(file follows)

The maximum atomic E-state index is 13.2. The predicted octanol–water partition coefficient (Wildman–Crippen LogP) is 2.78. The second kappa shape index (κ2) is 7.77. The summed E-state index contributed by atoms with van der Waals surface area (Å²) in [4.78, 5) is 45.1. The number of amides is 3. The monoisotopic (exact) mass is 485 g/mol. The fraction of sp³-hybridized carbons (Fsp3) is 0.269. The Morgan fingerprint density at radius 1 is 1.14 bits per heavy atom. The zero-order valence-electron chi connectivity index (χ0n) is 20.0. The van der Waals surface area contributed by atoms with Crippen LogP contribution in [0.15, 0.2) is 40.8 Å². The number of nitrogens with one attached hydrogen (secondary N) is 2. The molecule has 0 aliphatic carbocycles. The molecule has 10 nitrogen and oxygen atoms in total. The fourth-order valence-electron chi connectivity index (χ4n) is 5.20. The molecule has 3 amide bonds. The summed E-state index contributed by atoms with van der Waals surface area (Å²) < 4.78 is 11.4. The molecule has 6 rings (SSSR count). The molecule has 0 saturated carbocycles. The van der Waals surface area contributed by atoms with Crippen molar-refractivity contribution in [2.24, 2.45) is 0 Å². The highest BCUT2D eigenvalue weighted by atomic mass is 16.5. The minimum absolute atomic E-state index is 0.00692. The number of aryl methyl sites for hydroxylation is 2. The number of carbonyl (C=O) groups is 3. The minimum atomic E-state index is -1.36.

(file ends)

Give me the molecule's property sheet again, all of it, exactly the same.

The maximum atomic E-state index is 13.2. The predicted octanol–water partition coefficient (Wildman–Crippen LogP) is 2.78. The second kappa shape index (κ2) is 7.77. The summed E-state index contributed by atoms with van der Waals surface area (Å²) in [4.78, 5) is 45.1. The number of amides is 3. The monoisotopic (exact) mass is 485 g/mol. The fraction of sp³-hybridized carbons (Fsp3) is 0.269. The Morgan fingerprint density at radius 1 is 1.14 bits per heavy atom. The zero-order valence-electron chi connectivity index (χ0n) is 20.0. The van der Waals surface area contributed by atoms with Crippen LogP contribution in [0.15, 0.2) is 40.8 Å². The number of nitrogens with one attached hydrogen (secondary N) is 2. The molecule has 0 aliphatic carbocycles. The molecule has 10 nitrogen and oxygen atoms in total. The fourth-order valence-electron chi connectivity index (χ4n) is 5.20. The molecule has 3 amide bonds. The summed E-state index contributed by atoms with van der Waals surface area (Å²) < 4.78 is 11.4. The molecule has 6 rings (SSSR count). The molecule has 0 saturated carbocycles. The van der Waals surface area contributed by atoms with Crippen molar-refractivity contribution in [2.24, 2.45) is 0 Å². The highest BCUT2D eigenvalue weighted by atomic mass is 16.5. The minimum absolute atomic E-state index is 0.00692. The number of aryl methyl sites for hydroxylation is 2. The number of carbonyl (C=O) groups is 3. The minimum atomic E-state index is -1.36.